KENSINGTON — In the last phrase of the Scout’s Oath, a young person promises to “keep myself physically strong, mentally awake, and morally straight.” These days, keeping strong and alert are tough to accomplish for Boy Scouts stuck at home since March, avoiding the global COVID-19 pandemic.
Scouts sponsored by parishes in the Diocese of Brooklyn are feeling the frustration from postponed adventures like campouts, field trips, and weeklong summer camps where a scout applies physical fitness and mental agility to earn merit badges. These awards, displayed on a uniform sash, test a scout’s knowledge of skills or actual career paths. A scout needs at least 21 of them to achieve scouting’s highest rank, Eagle Scout.
Scouts like Marcus Bueno, 14, have been completing rank and merit badge courses “virtually” with video-conferencing programs like Zoom.
“It has gotten easier and harder at the exact same time,” said Marcus. “Easier, because I can accomplish a bit more while we’re in lockdown but harder because I miss my friends.”
Marcus and his 13-year-old brother, Adam, are in Troop 187, sponsored by the Immaculate Heart of Mary parish in the Kensington neighborhood of Brooklyn.
Their scoutmaster, Sean Rowley, also chairs the advancement committee for the Brooklyn Council, which is part of the Boy Scouts of America Greater New York Councils.
“I’ve sat on Eagle boards of review,” Rowley said, “and when we ask the kids what excites them most about scouting, 98 percent say it’s camping, and going to summer camp, and being with friends.
“This year, with it all done virtually, it worked to a degree, but it just wasn’t the same.”
So Marcus and fellow scouts were denied the aromas of breakfast served in the mess hall, the icy rush of water sports, or the thwack of a well-aimed arrow at an archery target. Instead, summer camp this year was like being an adult mired in teleconferencing at work.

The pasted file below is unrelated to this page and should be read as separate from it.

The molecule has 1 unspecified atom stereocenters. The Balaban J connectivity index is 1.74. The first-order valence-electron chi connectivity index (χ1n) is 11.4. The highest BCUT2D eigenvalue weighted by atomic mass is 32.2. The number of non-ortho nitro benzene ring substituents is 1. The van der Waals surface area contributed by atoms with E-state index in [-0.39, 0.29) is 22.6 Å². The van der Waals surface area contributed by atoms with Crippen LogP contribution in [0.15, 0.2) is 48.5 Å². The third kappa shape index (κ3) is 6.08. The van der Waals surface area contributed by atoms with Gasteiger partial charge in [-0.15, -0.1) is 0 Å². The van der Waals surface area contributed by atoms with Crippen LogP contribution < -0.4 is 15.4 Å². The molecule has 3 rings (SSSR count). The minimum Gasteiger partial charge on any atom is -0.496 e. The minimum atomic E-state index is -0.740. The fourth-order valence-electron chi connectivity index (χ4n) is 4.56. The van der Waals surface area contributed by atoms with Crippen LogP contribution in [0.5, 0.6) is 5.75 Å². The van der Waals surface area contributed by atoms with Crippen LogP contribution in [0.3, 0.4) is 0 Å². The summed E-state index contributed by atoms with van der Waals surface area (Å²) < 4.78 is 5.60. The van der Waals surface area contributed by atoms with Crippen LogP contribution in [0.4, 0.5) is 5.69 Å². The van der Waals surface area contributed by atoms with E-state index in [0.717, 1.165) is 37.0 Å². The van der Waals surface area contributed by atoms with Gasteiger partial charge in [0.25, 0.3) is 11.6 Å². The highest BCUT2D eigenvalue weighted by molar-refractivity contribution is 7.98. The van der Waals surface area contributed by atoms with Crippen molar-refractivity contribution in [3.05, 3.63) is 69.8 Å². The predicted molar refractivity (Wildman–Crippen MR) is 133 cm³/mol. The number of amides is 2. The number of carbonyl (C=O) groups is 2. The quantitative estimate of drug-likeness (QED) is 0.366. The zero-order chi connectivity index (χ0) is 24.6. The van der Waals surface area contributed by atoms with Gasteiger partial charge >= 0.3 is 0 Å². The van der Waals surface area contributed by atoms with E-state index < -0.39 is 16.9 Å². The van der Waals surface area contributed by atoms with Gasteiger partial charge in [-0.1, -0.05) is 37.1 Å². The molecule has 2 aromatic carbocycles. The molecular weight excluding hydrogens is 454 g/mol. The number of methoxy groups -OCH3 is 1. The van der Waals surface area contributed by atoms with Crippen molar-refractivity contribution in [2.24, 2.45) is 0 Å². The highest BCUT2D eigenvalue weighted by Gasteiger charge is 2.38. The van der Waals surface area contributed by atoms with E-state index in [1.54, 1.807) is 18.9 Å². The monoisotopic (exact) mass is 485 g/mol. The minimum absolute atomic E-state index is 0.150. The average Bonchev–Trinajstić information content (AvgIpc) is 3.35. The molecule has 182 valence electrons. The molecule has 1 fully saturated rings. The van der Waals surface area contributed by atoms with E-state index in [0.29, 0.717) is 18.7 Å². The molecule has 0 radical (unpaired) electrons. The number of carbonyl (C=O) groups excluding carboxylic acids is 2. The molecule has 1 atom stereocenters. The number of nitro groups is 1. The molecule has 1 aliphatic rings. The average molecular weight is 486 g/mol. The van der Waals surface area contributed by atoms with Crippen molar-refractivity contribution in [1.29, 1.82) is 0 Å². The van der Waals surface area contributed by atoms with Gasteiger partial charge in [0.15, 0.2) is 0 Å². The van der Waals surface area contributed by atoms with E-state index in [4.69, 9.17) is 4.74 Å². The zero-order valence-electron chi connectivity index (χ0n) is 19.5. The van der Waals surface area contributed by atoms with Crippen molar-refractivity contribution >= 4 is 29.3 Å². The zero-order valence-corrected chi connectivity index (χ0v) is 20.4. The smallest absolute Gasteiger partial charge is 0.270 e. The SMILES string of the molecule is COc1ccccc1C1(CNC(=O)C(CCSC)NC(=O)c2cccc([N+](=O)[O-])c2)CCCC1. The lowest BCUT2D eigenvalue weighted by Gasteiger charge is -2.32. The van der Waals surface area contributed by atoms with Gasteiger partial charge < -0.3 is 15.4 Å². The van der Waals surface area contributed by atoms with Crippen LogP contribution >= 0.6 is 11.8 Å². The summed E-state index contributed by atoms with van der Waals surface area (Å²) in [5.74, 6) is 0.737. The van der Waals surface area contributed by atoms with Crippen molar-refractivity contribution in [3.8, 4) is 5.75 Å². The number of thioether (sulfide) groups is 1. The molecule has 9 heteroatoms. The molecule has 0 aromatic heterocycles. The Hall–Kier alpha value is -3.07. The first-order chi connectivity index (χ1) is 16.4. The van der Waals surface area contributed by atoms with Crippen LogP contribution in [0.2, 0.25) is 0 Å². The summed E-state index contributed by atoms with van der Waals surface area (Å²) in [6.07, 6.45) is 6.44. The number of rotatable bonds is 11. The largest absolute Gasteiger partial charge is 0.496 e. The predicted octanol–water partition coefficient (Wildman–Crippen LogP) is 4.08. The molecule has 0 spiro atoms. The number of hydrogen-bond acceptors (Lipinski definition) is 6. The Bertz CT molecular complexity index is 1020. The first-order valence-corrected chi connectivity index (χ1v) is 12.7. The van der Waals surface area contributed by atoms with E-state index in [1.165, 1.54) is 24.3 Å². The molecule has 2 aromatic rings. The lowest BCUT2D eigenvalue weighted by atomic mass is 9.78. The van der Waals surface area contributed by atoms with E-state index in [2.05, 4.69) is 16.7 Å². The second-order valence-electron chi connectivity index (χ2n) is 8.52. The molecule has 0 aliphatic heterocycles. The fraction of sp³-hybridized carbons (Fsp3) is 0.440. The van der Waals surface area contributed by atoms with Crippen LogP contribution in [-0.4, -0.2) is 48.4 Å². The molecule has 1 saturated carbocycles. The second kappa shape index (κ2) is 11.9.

“I found myself jumping from Zoom call to Zoom call, with hardly any time in between,” Marcus said with a chuckle.
Staying motivated was tough, he added, because the weekly troop meeting was where scouts encouraged each other toward their goals. But since March, Marcus, in his quest for Eagle, has earned numerous merit badges, including personal management, cooking, truck transportation, photography, weather, genealogy, and American business.
Marcus also completed the hiking merit badge for which he had to walk 20 miles in a single day. He chose to follow the paths of Green-Wood Cemetery for about six hours. Marcus, who aspires to be a history teacher, enjoyed seeing the graves of famous people, including some Civil War soldiers “but the last five miles were the most tedious I ever walked,” he added.
Marcus also used the time lockdown to vault in rank from Second Class to Star.
As an advancement chair, Rowley oversees the rise in rank of youth in the Breukelen District and the Lenape Bay District, which includes Troop 187.
That’s a lot of merit badges, which makes a lot of recordkeeping for Rowley, considering there’s about 2,500 youth in the Brooklyn Council. The Queens Council serves 11,100 youth.
Parishes in the Dioceses of Brooklyn and Queens sponsor scouting groups in both boroughs.
In Brooklyn, the diocese has 11 Cub Scout packs and 37 Scout troops, “of which five are Girl Scouts,” said Deacon Jim Noble, one of two scouting chaplains appointed by Bishop Nicholas DiMarzio.
Noble added that in Queens, the diocese has 40 troops, including one for Girl Scouts, and 31 Cub Scout packs.
Earning the Eagle rank also requires a service project, Rowley said.
Here, candidates must organize and lead a group of people — frequently other scouts — to improve something in the community, like building a footpath in a park or refurbishing a public playground.
Rowley noted that many Eagle candidates have already finished their projects and are awaiting final evaluations of all their completed requirements for the rank. But while younger scouts like Marcus are unable to start service projects, Rowley said they’re wise to get merit badges out of the way. That way, when the lockdown expires, they can get on with other tasks.
Meanwhile, Rowley said, the community can’t benefit from scouting volunteerism until the lockdown expires.
“The thing that gets me is these boys do a lot of good work,” Rowley said. “For the church itself, they’re into planting, cleaning, and delivering food to pantries.
“The boys recognize the value in all this, and they just haven’t been able to do it.”